NFL Capsule-Bengals at Eagles

NFL Capsule-Bengals at Eagles


Thursday, 8:20 p.m., NFL Network

OPENING LINE - Bengals by 3

RECORD VS. SPREAD - Cincinnati 6-6-1; Philadelphia 3-9-1

SERIES RECORD - Bengals lead 7-3-1

AP PRO32 RANKING - Bengals No. 16, Eagles No. 27

LAST MEETING - Bengals 13, Eagles 13 (tie), Nov. 16, 2008

LAST WEEK - Bengals lost to Cowboys 20-19; Eagles beat Buccaneers 23-21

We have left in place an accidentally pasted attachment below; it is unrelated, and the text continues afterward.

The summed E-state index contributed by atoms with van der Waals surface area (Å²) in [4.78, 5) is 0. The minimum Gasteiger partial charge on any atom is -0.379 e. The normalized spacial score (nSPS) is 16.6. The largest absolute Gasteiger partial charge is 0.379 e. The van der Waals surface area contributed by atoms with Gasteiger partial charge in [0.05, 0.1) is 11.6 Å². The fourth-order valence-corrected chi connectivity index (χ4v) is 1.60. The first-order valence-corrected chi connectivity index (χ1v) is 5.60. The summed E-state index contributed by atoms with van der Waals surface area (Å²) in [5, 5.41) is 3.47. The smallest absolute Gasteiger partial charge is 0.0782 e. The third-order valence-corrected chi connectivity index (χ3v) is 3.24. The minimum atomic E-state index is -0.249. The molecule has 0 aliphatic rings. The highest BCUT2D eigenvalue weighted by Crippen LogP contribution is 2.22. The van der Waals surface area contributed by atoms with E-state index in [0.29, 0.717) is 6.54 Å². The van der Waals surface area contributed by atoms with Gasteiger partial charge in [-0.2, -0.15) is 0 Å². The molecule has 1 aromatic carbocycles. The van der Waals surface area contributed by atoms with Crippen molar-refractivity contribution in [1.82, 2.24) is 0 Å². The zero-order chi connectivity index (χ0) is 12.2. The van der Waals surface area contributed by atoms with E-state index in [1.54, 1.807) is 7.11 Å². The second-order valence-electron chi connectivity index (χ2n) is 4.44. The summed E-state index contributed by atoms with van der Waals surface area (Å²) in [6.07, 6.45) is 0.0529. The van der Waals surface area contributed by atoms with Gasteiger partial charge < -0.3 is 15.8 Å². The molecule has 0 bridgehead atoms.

STREAKS, STATS AND NOTES: Eagles and Bengals two of seven teams ranked in top 15 in both offense and defense. ... Bengals 4-3 on Thursdays, including 1-2 under coach Marvin Lewis. ... QB Andy Dalton's 90.3 passer rating fifth in AFC. His 25 TD passes seven shy of tying Carson Palmer's single-season team record. ... RB BenJarvus Green-Ellis's streak of 100-yard games ended at three when he had 89 vs. Dallas. ... WR A.J. Green scored TD in each of first nine games, but has been kept out of end zone in last three. ... Bengals lead NFL with 42 sacks. Cincinnati has never led league in sacks. Club record for season 48. ... Defense has allowed 281 yards per game over last five, rising from 20th overall to seventh. ... QB Nick Foles set Eagles' single-game rookie passing records with 32 completions and 381 yards last week vs. Tampa Bay. Foles has 1,174 yards passing, trailing John Reaves (1,508 in 1972) and Davey O'Brien (1,324 in 1939) for team's rookie mark. His 113 completions are an Eagles rookie record. ... All four of Philadelphia's wins have come by two or fewer points this season, which is most in team history ... Rookie DT Fletcher Cox has three sacks in last five games. ... Rookie RB Bryce Brown had 6 yards rushing on 12 carries against Tampa Bay's top-ranked run defense after gaining 347 yards in first two starts. ... Eagles 39-16 in December under Andy Reid.